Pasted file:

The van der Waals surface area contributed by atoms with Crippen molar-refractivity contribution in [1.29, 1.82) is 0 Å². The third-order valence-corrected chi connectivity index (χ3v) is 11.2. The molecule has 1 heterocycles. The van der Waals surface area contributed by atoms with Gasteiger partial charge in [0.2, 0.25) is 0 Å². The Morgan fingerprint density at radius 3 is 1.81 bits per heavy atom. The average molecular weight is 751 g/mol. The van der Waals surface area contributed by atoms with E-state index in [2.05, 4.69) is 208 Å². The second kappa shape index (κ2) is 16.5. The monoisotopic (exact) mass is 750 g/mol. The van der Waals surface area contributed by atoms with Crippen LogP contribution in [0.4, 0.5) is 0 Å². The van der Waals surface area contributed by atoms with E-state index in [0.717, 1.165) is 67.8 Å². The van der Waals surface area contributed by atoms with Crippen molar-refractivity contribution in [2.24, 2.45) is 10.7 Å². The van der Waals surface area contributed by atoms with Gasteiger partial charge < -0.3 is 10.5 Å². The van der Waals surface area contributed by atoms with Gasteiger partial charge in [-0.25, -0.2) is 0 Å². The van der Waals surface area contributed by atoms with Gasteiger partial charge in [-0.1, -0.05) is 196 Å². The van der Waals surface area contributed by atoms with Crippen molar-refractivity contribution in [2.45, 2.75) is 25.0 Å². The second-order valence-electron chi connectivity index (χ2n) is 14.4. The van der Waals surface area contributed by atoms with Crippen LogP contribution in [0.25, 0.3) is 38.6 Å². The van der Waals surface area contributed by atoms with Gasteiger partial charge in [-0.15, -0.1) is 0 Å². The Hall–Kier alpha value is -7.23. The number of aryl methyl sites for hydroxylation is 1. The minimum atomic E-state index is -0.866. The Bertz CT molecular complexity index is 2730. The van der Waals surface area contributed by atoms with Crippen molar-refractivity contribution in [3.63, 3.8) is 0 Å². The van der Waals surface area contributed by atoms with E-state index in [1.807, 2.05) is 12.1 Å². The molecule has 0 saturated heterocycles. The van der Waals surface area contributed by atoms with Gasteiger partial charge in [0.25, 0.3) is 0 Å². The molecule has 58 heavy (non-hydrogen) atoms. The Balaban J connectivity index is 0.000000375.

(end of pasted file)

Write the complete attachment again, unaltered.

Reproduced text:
The van der Waals surface area contributed by atoms with Crippen molar-refractivity contribution in [1.29, 1.82) is 0 Å². The third-order valence-corrected chi connectivity index (χ3v) is 11.2. The molecule has 1 heterocycles. The van der Waals surface area contributed by atoms with Gasteiger partial charge in [0.2, 0.25) is 0 Å². The Morgan fingerprint density at radius 3 is 1.81 bits per heavy atom. The average molecular weight is 751 g/mol. The van der Waals surface area contributed by atoms with E-state index in [2.05, 4.69) is 208 Å². The second kappa shape index (κ2) is 16.5. The monoisotopic (exact) mass is 750 g/mol. The van der Waals surface area contributed by atoms with Crippen LogP contribution in [0.4, 0.5) is 0 Å². The van der Waals surface area contributed by atoms with E-state index in [0.717, 1.165) is 67.8 Å². The van der Waals surface area contributed by atoms with Crippen molar-refractivity contribution in [2.24, 2.45) is 10.7 Å². The van der Waals surface area contributed by atoms with Gasteiger partial charge < -0.3 is 10.5 Å². The van der Waals surface area contributed by atoms with Gasteiger partial charge in [-0.25, -0.2) is 0 Å². The van der Waals surface area contributed by atoms with Gasteiger partial charge in [-0.1, -0.05) is 196 Å². The van der Waals surface area contributed by atoms with Crippen molar-refractivity contribution in [2.45, 2.75) is 25.0 Å². The second-order valence-electron chi connectivity index (χ2n) is 14.4. The van der Waals surface area contributed by atoms with Crippen LogP contribution in [0.25, 0.3) is 38.6 Å². The van der Waals surface area contributed by atoms with Gasteiger partial charge in [-0.15, -0.1) is 0 Å². The Hall–Kier alpha value is -7.23. The number of aryl methyl sites for hydroxylation is 1. The minimum atomic E-state index is -0.866. The Bertz CT molecular complexity index is 2730. The van der Waals surface area contributed by atoms with Crippen molar-refractivity contribution in [3.63, 3.8) is 0 Å². The van der Waals surface area contributed by atoms with E-state index in [1.807, 2.05) is 12.1 Å². The molecule has 0 saturated heterocycles. The van der Waals surface area contributed by atoms with Gasteiger partial charge in [0.25, 0.3) is 0 Å². The molecule has 58 heavy (non-hydrogen) atoms. The Balaban J connectivity index is 0.000000375.